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Progress In Hard Times

Progress In Hard Times image
Parent Issue
Public Domain
OCR Text

Notwithstanding the timoe, it isdoubtful if the country ever made greater or moro rapid. progresa in substantial wealth than duriüg the past seven years. From a comparison of the statistics of the census of 1870 with thoso furnished by the Burean of Agriculture for 1877, it appears that there were 31,000,000 more acreB of land under cuitivation last year then in 1870, an increase of 34 per cent. Tho percentage of increasc in the number of bushels of eorn produced was 221 ; of wheat, 52 ; of rye, 42 ; of barley, 35 ; in tons of hay, 3Í ; and in poïmds of tobáceo, 91 per cent. Tho increase reported in live stock over the aggregatc of 1870 was, horses, 44 per cent ; mules, 45 ; cows, 26 ; oxen and other cattlc, 29 ; sheep, 251 ; swine, 28 per cent. The aggregate iücrease in the number of live animáis amounted to about 25,000,000 head. The excess of tho grain erop of 1877 over that of 1870 was nearly 550,000,000 IjubIioIs. Our exports for fie year ending Juno 30, 1877, exclusive of gold and silver, amounted to $032,980,080. - Scientific American. M. de Lesseps' flnancial statement shows a much-inoreased, profitablo sea trafflo through the Suez canal last year. The canal proper is reported in a thoroiiglily-efficient working state, with average dopth of water from twenty-seveu to twenty-eight feet. At the Port Baid entrance a gradual shoaliug of thu whols een bufiin indicates trouble in the future.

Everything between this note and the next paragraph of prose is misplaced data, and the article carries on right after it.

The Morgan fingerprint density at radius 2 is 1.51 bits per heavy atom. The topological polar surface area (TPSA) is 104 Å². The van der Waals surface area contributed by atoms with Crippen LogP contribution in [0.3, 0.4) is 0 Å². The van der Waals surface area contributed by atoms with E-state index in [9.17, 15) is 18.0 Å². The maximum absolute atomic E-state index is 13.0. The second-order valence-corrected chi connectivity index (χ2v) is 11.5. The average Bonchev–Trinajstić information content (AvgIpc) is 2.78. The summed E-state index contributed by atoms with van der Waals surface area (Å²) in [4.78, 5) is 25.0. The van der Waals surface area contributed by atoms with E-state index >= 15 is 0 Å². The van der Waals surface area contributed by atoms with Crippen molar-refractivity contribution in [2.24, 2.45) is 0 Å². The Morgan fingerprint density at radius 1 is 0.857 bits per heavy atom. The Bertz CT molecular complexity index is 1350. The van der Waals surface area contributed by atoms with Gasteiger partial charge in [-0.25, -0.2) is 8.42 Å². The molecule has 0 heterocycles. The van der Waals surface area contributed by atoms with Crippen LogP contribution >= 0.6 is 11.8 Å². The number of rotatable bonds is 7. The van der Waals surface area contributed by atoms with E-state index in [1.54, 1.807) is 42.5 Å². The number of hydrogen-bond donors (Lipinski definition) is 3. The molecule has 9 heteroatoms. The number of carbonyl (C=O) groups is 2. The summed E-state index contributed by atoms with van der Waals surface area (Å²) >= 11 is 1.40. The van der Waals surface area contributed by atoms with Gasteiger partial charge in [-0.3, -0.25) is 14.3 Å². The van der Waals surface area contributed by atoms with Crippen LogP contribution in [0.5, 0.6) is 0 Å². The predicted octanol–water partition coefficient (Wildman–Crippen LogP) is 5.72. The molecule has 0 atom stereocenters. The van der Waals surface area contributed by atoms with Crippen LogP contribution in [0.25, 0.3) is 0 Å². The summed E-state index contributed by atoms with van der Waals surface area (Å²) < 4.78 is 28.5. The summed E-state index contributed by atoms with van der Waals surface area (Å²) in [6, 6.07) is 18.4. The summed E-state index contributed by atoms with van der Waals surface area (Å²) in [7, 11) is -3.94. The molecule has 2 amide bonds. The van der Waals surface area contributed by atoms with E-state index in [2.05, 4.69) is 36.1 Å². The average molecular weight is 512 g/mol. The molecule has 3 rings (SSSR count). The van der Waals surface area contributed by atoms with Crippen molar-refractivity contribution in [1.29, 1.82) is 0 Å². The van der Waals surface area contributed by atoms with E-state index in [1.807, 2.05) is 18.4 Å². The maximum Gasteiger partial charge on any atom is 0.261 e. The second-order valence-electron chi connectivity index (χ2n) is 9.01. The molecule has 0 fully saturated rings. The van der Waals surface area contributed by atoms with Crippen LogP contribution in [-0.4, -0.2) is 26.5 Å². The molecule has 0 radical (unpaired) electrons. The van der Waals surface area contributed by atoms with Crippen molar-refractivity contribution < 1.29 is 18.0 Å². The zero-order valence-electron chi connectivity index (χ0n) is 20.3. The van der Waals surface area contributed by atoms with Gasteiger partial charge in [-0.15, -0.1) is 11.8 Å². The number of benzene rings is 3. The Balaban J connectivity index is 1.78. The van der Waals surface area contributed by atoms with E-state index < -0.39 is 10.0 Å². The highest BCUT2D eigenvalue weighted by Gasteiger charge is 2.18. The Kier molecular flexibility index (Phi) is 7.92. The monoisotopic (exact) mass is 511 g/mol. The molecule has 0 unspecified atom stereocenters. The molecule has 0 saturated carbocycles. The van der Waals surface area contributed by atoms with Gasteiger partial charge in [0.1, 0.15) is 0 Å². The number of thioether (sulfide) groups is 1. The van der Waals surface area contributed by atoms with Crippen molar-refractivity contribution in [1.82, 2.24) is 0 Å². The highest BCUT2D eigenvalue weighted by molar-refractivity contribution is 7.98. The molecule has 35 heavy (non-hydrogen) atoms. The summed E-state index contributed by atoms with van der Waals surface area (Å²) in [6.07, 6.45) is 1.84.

Old News
Michigan Argus